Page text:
External battery packs are great, except they're hindered only by how much capacity they come with. Exogear's Exovolt Plus is different — it's stackable — meaning you can pile on as many together and create a battery powerful enough to recharge even the biggest power guzzling gadgets.
With 7 million Galaxy Note smartphones under Samsung's belt, it's clear to the Korean electronics giant that consumers want larger displays. Rumor has it the successor to last year's "phablet" will rear its even larger screen next month.
The world's thinnest smartphone isn't made by Apple or Samsung. No, it's actually made by Chinese company Oppo. With a thickness of 6.65mm, nobody (believe me, nobody) was expecting it to double as a hammer. Watch as one guy pounds some nails into a wooden board with the Oppo Finder without so much as a dent.
Surprising everybody from left field, the Ouya slipped out last week claiming to be a new type of Android-based game console that would be cheap and encourage hacking. What we didn't know was that it would not be bringing next-gen graphics, but rather, mobile gaming to the living room. This post contains new information.
At the moment, you can buy two excellent tablets: the new iPad for $500 or the Nexus 7 for $200. The first has a 9.7-inch and the latter has a 7-inch display. Both are superb devices. Archos wants to disrupt that harmony with a 9.7-inch tablet that'll only cost $250.
Where did this come from? A new game console that's not built by Nintendo, Sony or Microsoft? You read that right. A new game console is entering the ring. Meet the Ouya.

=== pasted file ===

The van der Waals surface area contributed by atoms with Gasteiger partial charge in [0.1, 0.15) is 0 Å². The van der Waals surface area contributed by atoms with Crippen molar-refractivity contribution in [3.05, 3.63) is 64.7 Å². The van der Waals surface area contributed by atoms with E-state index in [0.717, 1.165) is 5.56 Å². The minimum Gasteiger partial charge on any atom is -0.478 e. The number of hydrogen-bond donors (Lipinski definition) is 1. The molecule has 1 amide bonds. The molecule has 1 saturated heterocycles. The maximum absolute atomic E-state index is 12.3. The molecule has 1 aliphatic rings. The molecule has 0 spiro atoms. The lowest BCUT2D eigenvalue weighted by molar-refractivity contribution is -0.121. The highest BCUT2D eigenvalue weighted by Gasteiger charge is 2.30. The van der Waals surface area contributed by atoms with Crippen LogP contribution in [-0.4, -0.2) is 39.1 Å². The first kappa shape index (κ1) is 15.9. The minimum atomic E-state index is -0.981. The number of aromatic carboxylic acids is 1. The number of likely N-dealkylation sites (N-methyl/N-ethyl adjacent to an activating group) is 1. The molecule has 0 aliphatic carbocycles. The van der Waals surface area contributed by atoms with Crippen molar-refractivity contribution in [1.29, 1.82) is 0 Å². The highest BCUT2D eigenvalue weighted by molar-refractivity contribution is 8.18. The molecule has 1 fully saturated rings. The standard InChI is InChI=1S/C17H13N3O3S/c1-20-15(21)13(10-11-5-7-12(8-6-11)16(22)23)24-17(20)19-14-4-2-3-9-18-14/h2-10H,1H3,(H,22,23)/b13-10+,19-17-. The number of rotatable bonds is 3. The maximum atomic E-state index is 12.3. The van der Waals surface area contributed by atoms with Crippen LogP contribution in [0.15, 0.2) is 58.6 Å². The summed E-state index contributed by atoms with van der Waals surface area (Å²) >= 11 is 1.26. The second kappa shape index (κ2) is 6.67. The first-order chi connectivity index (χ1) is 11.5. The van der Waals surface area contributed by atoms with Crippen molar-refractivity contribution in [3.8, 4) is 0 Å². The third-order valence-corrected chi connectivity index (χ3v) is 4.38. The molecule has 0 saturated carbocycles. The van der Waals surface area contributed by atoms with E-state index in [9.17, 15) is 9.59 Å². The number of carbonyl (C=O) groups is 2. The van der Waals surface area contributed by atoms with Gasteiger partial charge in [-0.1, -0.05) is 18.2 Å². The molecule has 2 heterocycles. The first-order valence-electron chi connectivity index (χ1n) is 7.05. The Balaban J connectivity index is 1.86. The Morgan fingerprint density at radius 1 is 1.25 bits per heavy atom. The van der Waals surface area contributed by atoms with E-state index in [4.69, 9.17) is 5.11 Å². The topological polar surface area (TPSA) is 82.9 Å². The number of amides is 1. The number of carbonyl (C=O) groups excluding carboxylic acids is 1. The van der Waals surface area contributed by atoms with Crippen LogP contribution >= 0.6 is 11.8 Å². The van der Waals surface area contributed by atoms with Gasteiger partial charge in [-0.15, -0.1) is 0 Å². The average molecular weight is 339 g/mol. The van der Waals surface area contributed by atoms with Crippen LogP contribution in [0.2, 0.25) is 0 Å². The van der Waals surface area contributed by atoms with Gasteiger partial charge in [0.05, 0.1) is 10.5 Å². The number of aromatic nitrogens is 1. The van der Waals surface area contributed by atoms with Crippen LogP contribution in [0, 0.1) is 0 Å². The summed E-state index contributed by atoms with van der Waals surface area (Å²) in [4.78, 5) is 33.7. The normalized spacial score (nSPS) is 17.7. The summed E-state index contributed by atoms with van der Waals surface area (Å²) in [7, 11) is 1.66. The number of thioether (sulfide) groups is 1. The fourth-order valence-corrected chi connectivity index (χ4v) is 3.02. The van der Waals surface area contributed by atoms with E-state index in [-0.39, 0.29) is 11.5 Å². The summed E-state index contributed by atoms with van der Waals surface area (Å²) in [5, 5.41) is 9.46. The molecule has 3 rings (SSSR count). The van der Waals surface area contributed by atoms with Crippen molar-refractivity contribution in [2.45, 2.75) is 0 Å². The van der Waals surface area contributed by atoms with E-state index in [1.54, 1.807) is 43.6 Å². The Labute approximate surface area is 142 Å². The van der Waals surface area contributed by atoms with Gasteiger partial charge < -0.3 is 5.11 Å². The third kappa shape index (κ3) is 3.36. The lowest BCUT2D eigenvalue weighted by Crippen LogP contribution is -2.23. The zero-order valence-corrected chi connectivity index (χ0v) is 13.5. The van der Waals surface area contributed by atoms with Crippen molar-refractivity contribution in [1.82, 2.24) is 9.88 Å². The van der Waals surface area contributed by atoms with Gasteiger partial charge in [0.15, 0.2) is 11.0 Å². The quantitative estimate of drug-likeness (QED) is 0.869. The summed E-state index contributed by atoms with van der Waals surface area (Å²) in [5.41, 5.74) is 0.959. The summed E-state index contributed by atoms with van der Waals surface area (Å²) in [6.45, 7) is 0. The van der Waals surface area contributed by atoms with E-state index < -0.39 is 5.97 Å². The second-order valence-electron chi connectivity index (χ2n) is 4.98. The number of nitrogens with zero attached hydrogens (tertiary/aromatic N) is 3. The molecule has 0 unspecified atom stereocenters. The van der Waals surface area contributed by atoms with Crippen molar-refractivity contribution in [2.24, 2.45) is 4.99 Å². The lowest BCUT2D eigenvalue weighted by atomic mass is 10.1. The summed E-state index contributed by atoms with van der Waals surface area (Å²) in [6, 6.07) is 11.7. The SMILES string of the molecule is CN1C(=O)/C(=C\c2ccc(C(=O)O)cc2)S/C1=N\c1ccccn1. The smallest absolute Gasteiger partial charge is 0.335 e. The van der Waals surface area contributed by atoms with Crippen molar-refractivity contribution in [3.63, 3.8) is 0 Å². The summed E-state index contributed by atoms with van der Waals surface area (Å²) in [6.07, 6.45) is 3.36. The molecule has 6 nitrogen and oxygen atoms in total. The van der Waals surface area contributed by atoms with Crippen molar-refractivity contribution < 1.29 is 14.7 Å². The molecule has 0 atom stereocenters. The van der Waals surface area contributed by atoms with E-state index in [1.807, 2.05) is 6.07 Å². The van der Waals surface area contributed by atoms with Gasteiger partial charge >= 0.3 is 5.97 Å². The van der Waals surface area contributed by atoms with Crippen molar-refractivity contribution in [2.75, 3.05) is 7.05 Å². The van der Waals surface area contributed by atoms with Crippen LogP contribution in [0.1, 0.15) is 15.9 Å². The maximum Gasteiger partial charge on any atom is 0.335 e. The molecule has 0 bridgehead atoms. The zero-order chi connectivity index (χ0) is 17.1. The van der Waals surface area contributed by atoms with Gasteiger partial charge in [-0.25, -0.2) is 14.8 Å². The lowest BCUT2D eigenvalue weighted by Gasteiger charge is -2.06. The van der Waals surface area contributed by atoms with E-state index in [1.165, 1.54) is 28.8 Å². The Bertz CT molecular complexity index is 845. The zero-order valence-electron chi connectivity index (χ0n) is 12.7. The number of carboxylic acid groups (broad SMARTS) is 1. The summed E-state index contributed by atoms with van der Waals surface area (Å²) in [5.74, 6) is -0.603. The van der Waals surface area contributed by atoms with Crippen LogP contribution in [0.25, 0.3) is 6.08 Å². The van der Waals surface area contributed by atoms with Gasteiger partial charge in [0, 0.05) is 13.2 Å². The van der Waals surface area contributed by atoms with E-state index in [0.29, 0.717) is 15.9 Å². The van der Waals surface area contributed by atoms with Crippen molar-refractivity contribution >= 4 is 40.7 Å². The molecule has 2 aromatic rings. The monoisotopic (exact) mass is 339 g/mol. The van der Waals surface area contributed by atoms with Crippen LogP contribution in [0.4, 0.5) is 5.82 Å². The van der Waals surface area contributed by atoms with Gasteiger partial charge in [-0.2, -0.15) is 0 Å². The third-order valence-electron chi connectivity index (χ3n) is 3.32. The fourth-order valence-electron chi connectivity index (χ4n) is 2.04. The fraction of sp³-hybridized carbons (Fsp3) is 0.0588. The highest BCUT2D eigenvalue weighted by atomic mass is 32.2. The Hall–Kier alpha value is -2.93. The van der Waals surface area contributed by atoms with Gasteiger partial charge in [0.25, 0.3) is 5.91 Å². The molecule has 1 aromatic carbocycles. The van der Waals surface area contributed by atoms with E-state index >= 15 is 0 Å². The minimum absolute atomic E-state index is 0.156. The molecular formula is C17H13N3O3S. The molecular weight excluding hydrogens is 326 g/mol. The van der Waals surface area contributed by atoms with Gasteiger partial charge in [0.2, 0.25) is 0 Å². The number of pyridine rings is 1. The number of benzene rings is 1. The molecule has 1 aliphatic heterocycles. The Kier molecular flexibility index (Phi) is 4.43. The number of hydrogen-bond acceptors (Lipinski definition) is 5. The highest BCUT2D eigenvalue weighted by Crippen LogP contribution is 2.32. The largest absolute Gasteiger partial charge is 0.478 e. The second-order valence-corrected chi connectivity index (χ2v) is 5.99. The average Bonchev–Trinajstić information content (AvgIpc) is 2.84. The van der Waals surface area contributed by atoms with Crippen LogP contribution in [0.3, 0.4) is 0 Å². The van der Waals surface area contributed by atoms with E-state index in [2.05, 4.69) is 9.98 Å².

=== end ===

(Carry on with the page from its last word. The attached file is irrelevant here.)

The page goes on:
Silicon Valley venture capitalists get a lot of credit for powering some of our greatest innovations, but increasingly the crowdfunding site Kickstarter is responsible for the most exciting new tech. The latest example is the Pocket TV, a dongle that gives your normal TV superpowers.
Google took the wraps off a lot of new hardware this week, but one thing it didn't show off was its Android Accessory Development Kit — an angular box that resembles an alarm clock you'd find in a modern art museum.
Along with the Nexus 7 tablet and the orb-shaped Nexus Q streaming media player, Google spent a huge chunk of its Google I/O conference talking about its next version of Android: 4.1 aka Jellybean.
Samsung's newest Android smartphone — the Galaxy S III — is launching on Verizon and T-Mobile tomorrow, June 21. (Demand has forced AT&T and Sprint to delay a week.) Stacked against last year's GSII, the GSIII has a larger screen, a faster processor, a whopping 2GB of RAM, a larger battery to keep it running all day long, Android 4.0 Ice Cream Sandwich, and 4G LTE on every carrier except T-Mobile. It's a beast. A smartphone with top-of-the-line specs is hardly a big deal. If the combination of hardware and software blow, who will honestly give a hoot about the Galaxy-whatever? It's a good thing Samsung is talking less about specs and more about the experience. And it starts with the GSIII's focal point: sharing.